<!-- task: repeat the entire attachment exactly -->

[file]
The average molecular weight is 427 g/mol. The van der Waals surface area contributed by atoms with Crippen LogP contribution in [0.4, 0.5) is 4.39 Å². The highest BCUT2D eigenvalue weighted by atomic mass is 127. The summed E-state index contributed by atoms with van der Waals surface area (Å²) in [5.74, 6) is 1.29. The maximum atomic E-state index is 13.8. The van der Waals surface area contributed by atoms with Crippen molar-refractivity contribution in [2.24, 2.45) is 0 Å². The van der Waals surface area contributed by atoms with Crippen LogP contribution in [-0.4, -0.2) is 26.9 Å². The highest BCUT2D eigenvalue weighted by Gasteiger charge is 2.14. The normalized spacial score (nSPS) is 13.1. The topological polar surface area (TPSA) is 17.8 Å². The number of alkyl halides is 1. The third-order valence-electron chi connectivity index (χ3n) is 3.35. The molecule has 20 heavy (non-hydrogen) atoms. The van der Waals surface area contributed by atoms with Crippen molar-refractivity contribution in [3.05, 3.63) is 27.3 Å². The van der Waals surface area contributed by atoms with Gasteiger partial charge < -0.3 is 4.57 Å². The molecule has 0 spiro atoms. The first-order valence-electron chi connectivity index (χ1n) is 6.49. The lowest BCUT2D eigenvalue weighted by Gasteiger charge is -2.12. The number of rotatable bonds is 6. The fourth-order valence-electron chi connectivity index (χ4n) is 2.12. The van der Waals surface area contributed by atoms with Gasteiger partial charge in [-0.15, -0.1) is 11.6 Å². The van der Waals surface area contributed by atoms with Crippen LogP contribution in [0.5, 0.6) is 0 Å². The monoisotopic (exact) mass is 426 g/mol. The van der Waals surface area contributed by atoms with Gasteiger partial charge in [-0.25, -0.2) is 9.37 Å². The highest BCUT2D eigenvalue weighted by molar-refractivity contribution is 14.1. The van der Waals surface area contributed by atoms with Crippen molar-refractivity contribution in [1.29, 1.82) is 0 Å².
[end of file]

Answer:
The average molecular weight is 427 g/mol. The van der Waals surface area contributed by atoms with Crippen LogP contribution in [0.4, 0.5) is 4.39 Å². The highest BCUT2D eigenvalue weighted by atomic mass is 127. The summed E-state index contributed by atoms with van der Waals surface area (Å²) in [5.74, 6) is 1.29. The maximum atomic E-state index is 13.8. The van der Waals surface area contributed by atoms with Crippen molar-refractivity contribution in [2.24, 2.45) is 0 Å². The van der Waals surface area contributed by atoms with Crippen LogP contribution in [-0.4, -0.2) is 26.9 Å². The highest BCUT2D eigenvalue weighted by Gasteiger charge is 2.14. The normalized spacial score (nSPS) is 13.1. The topological polar surface area (TPSA) is 17.8 Å². The number of alkyl halides is 1. The third-order valence-electron chi connectivity index (χ3n) is 3.35. The molecule has 20 heavy (non-hydrogen) atoms. The van der Waals surface area contributed by atoms with Crippen molar-refractivity contribution in [3.05, 3.63) is 27.3 Å². The van der Waals surface area contributed by atoms with Gasteiger partial charge < -0.3 is 4.57 Å². The molecule has 0 spiro atoms. The first-order valence-electron chi connectivity index (χ1n) is 6.49. The lowest BCUT2D eigenvalue weighted by Gasteiger charge is -2.12. The number of rotatable bonds is 6. The fourth-order valence-electron chi connectivity index (χ4n) is 2.12. The van der Waals surface area contributed by atoms with Gasteiger partial charge in [-0.15, -0.1) is 11.6 Å². The van der Waals surface area contributed by atoms with Crippen LogP contribution in [0.5, 0.6) is 0 Å². The monoisotopic (exact) mass is 426 g/mol. The van der Waals surface area contributed by atoms with Gasteiger partial charge in [-0.25, -0.2) is 9.37 Å². The highest BCUT2D eigenvalue weighted by molar-refractivity contribution is 14.1. The van der Waals surface area contributed by atoms with Crippen molar-refractivity contribution in [1.29, 1.82) is 0 Å².